Coatless Canadians in Ketchican

Our last Alaska stop was Ketchican and it was only a short 4 hour stopover, so we just roamed the town centre, which had a funner spirit about it than the previous two stops. A playfulness overlying the need to make the most of the tourist season to carry over.

Back at the Skeptic Conference, we were treated to interactive lectures by Don Prothero who blogged here about the conference.

It’s important to note the the melting of glaciers and ice sheets is significant not only for increased sea levels, which means less land, but also the loss of ice sheets means that the global tectonic plates are responsible for earthquakes as the weight of the ice sheets stops pressing down on the plates, the plates rise back to their pre-ice sheet positions, causing earthquakes, such as the August, 2011 on the east coast of the US and Canada.

We were also treated to a lecture about Emergency Preparedness, which is a passion of mine, by  Randall Duncan, Director of Emergency Management in Sedgwick County (Wichita), Kansas, and instructor for FEMA and Park University in Missouri. His lecture was very layperson friendly and clear – the cost of doing nothing to prepare is too high, and it comes down to three simple choices:

There’s two obstacles to the adapt and mitigate strategies: Lack of political will and religion.

Politicians are about securing enough benefits to their constituents so that they will be re-elected – this being the case, politicians do not take a long view or make the hard decisions – they are driven by what is popular so they get re-elected.

It is difficult to convince people to prepared for potential negatives, despite the cycle of famine or feast, because when we are feasting, we forget about the famine days.

When financial resources are scarce, people are more likely to hold onto the money or deal with what’s necessary in the short term, rather than spend money to mitigate future disasters, which may or may not occur.

This is where the religious obstacle comes into play – people who beleive that disasters are god’s punishment for human behaviours (usually the things they don’t like or approve of, such as the fact of there being gays and lesbians, abortion, women’s rights and so on) – they are not prepared to mitigate against their god.

Moreover, people who beleive in the rapture are also not going to be willing to have the government mitigate against god’s wrath and don’t see a need to, since after the wrath, god will restore the earth to it’s original factory settings for the believers.

People who throw their hands in the air and say the universe and the earth is too complex for humans and resort to god as if that explains anything are saying that understanding science is too hard, so they won’t listen.

They don’t want to understand climate science or even that climate scientists are all in agreement that human activities – transportation, industry, commerce, resource extraction, conversion of natural habitat to farmland or urban sprawl are all contributing more pollutants and gases that contribute to warming than the earth can store.

Sure, a lot of the warming is natural – volcanic ash, coal seam fire – but natural processes have natural offsets – it’s human activity that is unchecked and unbalanced – especially since we are no longer subjected to natural limitations on infant mortality rates. Modern medicine means more people live and modern dentistry enhances the lifespan of people.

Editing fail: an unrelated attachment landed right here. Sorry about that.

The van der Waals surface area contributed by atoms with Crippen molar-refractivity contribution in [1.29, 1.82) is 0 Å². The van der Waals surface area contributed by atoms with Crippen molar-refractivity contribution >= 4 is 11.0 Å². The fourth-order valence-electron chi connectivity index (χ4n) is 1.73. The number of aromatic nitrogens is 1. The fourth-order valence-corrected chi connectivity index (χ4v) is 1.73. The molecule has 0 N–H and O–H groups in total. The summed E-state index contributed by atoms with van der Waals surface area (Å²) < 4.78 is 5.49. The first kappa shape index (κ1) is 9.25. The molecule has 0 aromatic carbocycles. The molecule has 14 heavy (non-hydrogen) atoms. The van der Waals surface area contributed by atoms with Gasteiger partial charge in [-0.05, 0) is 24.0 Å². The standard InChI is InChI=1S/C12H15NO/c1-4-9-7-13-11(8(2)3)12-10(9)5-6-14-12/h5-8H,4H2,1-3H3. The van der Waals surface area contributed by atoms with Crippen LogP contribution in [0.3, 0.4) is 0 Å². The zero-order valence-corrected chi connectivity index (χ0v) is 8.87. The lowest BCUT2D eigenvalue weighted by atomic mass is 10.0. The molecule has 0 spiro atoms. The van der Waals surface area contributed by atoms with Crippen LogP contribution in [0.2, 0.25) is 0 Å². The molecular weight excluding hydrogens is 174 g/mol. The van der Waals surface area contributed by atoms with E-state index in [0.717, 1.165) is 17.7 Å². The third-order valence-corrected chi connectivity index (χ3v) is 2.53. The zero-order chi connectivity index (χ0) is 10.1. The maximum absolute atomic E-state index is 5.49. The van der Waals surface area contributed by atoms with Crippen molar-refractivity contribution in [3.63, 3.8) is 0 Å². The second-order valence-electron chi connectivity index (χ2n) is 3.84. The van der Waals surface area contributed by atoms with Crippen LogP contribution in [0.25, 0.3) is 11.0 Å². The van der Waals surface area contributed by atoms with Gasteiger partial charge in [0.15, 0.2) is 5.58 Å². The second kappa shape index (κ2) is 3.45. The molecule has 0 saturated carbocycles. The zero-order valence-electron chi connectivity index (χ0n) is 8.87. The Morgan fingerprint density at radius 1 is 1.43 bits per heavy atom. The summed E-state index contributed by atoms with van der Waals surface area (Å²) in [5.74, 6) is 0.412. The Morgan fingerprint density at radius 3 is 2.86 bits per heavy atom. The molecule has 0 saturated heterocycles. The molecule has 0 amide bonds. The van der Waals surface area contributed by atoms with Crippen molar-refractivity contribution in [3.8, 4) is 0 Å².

More people living means more infrastructure, more livestock, more carbon and more more more.

Humans are outbreeding the earth’s ability to balance our polluting output. Fortunately, there are some check and balances occurring on this front too – most countries are not breeding at replacement levels. Some even point to pollution as a link with the drop in sperm counts in the industrialized nations.

Mr. Duncan put it plainly – we have to plan for future contingencies or we will cease to survive. Adapt or die – and it’s the adaptivity that’s the meaning of Darwinian fitness.

2 thoughts on “Coatless Canadians in Ketchican

    • The socializing outside of the conference was really the best part – the conference dedicated would hang out in the bar – Crow’s Nest – on the highest deck at the front of the ship – so we nick named it 10-Forward – since it was the 10th deck and the geeky Star Trek Next Gen reference.

      Every now and then, I get confused that Caesar, a waiter, isn’t coming by and saying “Happy happy hour” and bringing me 2 frozen lime margaritas. There’s a lot of pressure on the cruises to drink – and I drank more in that week than I have for the whole of last year, maybe the last 2 years.

      I had been looking forward to meeting Michael Shermer, but at the last moment, I was a bit resistant because anytime I’ve ever met a famous person who’s work I admired, was usually, something less then pleasant. It’s been 20 years and I still can’t read Marion Zimmer Bradley books.

      But Michael came every night for a while and hung out and he was a very decent and approachable guy – as long as you aren’t overly fannish – you get to met the genuine person. It was interesting to watch him interact with the fannish people vs his colleges at the Skeptic magazine and those of us who acted like his was a regular guy – which we all are, just regular people.

      On the last evening, we went to the fancy dinning room to find out that the late seating people had come early and were at the table – so we got seated at another table, which was for 8 people. Michael, recognizing us from the gatherings and me from the conference, brought his partner and we ended up having dinner, just the four of us. His partner has a wicked dead pan sense of humour, she was fabulous.

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